Still, there were also a lot of one liners that meant so much more to me, knowing how he truly felt. My personal favorite was when he sees Feyre for the first time at Calanmai and saves her from those other faeries.

“There you are. I’ve been looking for you.”

I think I literally swooned, especially when Feyre referred to him as, “the most beautiful man I’d ever seen.” So good! (Side note: Rhysand probably heard her think that. That probably made him even more cocky.)

Another one of my favorites was when Rhysand sees Feyre dressed for the party in the throne room Under the Mountain.

“You look just as I hoped you would.”

That means so much more knowing how he felt about her. For Feyre, she thinks he’s joking at her expense but in reality he really means it and it’s so cute and also so heartbreaking because at this point Feyre hates him so much. Another moment that broke my heart was when Feyre heard the music that gave her a slither of hope. That moment also meant so much more knowing it was Rhys that sent it.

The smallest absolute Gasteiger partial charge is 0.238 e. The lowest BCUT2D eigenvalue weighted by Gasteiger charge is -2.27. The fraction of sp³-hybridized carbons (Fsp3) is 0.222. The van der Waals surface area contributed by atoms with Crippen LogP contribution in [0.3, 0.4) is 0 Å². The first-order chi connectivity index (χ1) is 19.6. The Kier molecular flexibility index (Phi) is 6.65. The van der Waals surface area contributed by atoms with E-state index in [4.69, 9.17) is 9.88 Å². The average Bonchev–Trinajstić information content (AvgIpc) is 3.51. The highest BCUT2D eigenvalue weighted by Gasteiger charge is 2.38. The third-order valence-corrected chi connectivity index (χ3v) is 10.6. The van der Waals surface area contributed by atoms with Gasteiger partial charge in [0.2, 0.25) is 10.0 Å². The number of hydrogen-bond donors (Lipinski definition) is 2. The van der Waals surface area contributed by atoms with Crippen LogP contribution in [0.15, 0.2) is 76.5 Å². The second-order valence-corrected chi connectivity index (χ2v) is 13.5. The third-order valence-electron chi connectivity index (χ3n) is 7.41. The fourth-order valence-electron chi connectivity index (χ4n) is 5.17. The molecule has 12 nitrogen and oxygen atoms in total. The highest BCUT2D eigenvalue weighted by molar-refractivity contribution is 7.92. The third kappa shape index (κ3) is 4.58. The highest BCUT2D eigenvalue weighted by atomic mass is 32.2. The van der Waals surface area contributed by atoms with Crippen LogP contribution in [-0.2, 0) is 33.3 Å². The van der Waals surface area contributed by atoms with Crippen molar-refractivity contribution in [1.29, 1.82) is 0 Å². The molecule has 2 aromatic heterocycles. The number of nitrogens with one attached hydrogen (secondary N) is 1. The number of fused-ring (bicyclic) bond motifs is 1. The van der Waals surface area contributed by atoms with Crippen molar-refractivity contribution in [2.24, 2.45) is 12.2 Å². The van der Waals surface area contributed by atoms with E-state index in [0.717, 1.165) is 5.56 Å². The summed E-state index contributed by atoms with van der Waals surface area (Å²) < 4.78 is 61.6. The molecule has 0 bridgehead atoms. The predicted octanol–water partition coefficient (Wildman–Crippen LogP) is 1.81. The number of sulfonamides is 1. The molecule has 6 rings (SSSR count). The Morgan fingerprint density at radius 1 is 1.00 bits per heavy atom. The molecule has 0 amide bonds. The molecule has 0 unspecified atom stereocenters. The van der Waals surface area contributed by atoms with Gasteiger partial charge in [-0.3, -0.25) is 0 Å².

Also, through my reread I realized all the many hints SJM put in about Feyre and Rhys being mates. There’s literally so many references to the night and stars that I’m honestly a little mad I didn’t catch on sooner. It was so obvious! SJM is amazing. I truly can’t take it.

My reread also reestablished my distaste for Feyre’s sisters and my love for Lucien. Hopefully my reread of ACOMAF will make me like Nesta and Elain again. As for Lucien, I’m still upset with him for the things he did in ACOMAF but I remember now why I loved him so much and I hope he’s redeemed in ACOWAR. I kind of hope Tamlin’s redeemed too but to be perfectly honest, if he died I wouldn’t cry over it. Sorry, not sorry.